author = "Firoz Khan and Latif, {Mohd Talib} and Saw, {W. H.} and N. Amil and {Mohd Nadzir}, {Mohd Shahrul} and Mazrura Sahani and Tahir, {N. M.} and Chung, {J. X.}",
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T1 - Fine particulate matter in the tropical environment

T2 - Monsoonal effects, source apportionment, and health risk assessment

AU - Khan, Firoz

AU - Latif, Mohd Talib

AU - Saw, W. H.

AU - Amil, N.

AU - Mohd Nadzir, Mohd Shahrul

AU - Sahani, Mazrura

AU - Tahir, N. M.

AU - Chung, J. X.

PY - 2016/1/19

Y1 - 2016/1/19

N2 - The health implications of PM2.5 in the tropical region of Southeast Asia (SEA) are significant as PM2.5 can pose serious health concerns. PM2.5 concentration and sources here are strongly influenced by changes in the monsoon regime from the south-west quadrant to the north-east quadrant in the region. In this work, PM2.5 samples were collected at a semi-urban area using a high-volume air sampler at different seasons on 24gh basis. Analysis of trace elements and water-soluble ions was performed using inductively coupled plasma mass spectroscopy (ICP-MS) and ion chromatography (IC), respectively. Apportionment analysis of PM2.5 was carried out using the United States Environmental Protection Agency (US EPA) positive matrix factorization (PMF) 5.0 and a mass closure model. We quantitatively characterized the health risks posed to human populations through the inhalation of selected heavy metals in PM2.5. 48g% of the samples collected exceeded the World Health Organization (WHO) 24gh PM2.5 guideline but only 19g% of the samples exceeded 24gh US EPA National Ambient Air Quality Standard (NAAQS). The PM2.5 concentration was slightly higher during the north-east monsoon compared to south-west monsoon. The main trace metals identified were As, Pb, Cd, Ni, Mn, V, and Cr while the main ions were SO42g', NO3g', NH4+, and Na. The mass closure model identified four major sources of PM2.5 that account for 55g% of total mass balance. The four sources are mineral matter (MIN) (35g%), secondary inorganic aerosol (SIA) (11g%), sea salt (SS) (7g%), and trace elements (TE) (2g%). PMF 5.0 elucidated five potential sources: motor vehicle emissions coupled with biomass burning (31g%) were the most dominant, followed by marine/sulfate aerosol (20g%), coal burning (19g%), nitrate aerosol (17g%), and mineral/road dust (13g%). The hazard quotient (HQ) for four selected metals (Pb, As, Cd, and Ni) in PM2.5 mass was highest in PM2.5 mass from the coal burning source and least in PM2.5 mass originating from the mineral/road dust source. The main carcinogenic heavy metal of concern to health at the current location was As; the other heavy metals (Ni, Pb, and Cd) did not pose a significant cancer risk in PM2.5 mass concentration. Overall, the associated lifetime cancer risk posed by the exposure of hazardous metals in PM2.5 is 3-4 per 1g000g000 people at this location.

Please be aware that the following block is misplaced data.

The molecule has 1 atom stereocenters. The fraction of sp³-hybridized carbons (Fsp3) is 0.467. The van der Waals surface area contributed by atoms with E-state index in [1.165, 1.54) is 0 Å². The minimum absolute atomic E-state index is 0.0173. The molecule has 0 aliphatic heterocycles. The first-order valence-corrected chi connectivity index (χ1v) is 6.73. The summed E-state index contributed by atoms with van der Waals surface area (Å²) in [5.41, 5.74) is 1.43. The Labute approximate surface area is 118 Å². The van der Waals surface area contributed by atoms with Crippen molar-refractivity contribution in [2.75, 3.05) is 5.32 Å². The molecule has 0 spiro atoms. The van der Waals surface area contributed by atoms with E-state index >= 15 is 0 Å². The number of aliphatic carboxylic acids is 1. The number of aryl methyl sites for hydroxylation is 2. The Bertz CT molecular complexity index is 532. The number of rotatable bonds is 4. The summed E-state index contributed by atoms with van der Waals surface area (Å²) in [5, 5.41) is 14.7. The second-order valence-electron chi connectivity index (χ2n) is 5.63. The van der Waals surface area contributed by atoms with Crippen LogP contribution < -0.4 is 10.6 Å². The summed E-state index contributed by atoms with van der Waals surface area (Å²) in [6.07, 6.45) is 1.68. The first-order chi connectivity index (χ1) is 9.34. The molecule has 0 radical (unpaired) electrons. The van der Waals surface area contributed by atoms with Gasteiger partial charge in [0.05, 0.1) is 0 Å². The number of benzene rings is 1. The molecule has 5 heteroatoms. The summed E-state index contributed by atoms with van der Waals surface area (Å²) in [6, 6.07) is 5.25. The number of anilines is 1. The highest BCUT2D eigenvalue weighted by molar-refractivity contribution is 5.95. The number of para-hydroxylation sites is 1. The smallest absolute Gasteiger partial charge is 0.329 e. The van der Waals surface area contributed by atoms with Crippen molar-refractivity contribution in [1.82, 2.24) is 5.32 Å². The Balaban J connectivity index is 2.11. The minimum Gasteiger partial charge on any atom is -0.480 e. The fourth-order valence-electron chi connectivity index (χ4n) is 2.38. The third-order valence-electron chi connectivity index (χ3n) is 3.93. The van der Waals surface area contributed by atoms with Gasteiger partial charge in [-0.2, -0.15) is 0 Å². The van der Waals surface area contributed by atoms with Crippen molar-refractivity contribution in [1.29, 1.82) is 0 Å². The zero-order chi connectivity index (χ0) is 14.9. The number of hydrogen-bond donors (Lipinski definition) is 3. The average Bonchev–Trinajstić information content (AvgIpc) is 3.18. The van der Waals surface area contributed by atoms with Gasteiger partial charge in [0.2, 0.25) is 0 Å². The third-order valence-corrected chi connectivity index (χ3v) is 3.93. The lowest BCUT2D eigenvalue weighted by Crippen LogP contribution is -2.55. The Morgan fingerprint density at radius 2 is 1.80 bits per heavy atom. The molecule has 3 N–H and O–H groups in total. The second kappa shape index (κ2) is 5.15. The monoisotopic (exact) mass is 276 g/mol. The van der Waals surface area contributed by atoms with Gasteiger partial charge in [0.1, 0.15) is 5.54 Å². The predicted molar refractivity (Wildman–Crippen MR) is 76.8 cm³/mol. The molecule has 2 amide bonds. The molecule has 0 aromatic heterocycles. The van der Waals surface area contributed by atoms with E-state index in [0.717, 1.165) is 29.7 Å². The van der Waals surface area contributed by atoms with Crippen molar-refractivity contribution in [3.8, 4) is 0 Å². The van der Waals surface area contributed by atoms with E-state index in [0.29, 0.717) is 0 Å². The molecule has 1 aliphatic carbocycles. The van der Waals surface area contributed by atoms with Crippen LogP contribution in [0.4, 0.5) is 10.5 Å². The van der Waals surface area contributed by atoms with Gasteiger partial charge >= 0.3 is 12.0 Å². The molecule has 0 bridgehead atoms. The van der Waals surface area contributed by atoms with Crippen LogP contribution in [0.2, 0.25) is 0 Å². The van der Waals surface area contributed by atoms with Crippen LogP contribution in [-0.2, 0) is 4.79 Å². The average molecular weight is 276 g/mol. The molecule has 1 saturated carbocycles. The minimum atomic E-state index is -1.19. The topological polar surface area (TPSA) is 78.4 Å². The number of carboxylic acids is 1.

AB - The health implications of PM2.5 in the tropical region of Southeast Asia (SEA) are significant as PM2.5 can pose serious health concerns. PM2.5 concentration and sources here are strongly influenced by changes in the monsoon regime from the south-west quadrant to the north-east quadrant in the region. In this work, PM2.5 samples were collected at a semi-urban area using a high-volume air sampler at different seasons on 24gh basis. Analysis of trace elements and water-soluble ions was performed using inductively coupled plasma mass spectroscopy (ICP-MS) and ion chromatography (IC), respectively. Apportionment analysis of PM2.5 was carried out using the United States Environmental Protection Agency (US EPA) positive matrix factorization (PMF) 5.0 and a mass closure model. We quantitatively characterized the health risks posed to human populations through the inhalation of selected heavy metals in PM2.5. 48g% of the samples collected exceeded the World Health Organization (WHO) 24gh PM2.5 guideline but only 19g% of the samples exceeded 24gh US EPA National Ambient Air Quality Standard (NAAQS). The PM2.5 concentration was slightly higher during the north-east monsoon compared to south-west monsoon. The main trace metals identified were As, Pb, Cd, Ni, Mn, V, and Cr while the main ions were SO42g', NO3g', NH4+, and Na. The mass closure model identified four major sources of PM2.5 that account for 55g% of total mass balance. The four sources are mineral matter (MIN) (35g%), secondary inorganic aerosol (SIA) (11g%), sea salt (SS) (7g%), and trace elements (TE) (2g%). PMF 5.0 elucidated five potential sources: motor vehicle emissions coupled with biomass burning (31g%) were the most dominant, followed by marine/sulfate aerosol (20g%), coal burning (19g%), nitrate aerosol (17g%), and mineral/road dust (13g%). The hazard quotient (HQ) for four selected metals (Pb, As, Cd, and Ni) in PM2.5 mass was highest in PM2.5 mass from the coal burning source and least in PM2.5 mass originating from the mineral/road dust source. The main carcinogenic heavy metal of concern to health at the current location was As; the other heavy metals (Ni, Pb, and Cd) did not pose a significant cancer risk in PM2.5 mass concentration. Overall, the associated lifetime cancer risk posed by the exposure of hazardous metals in PM2.5 is 3-4 per 1g000g000 people at this location.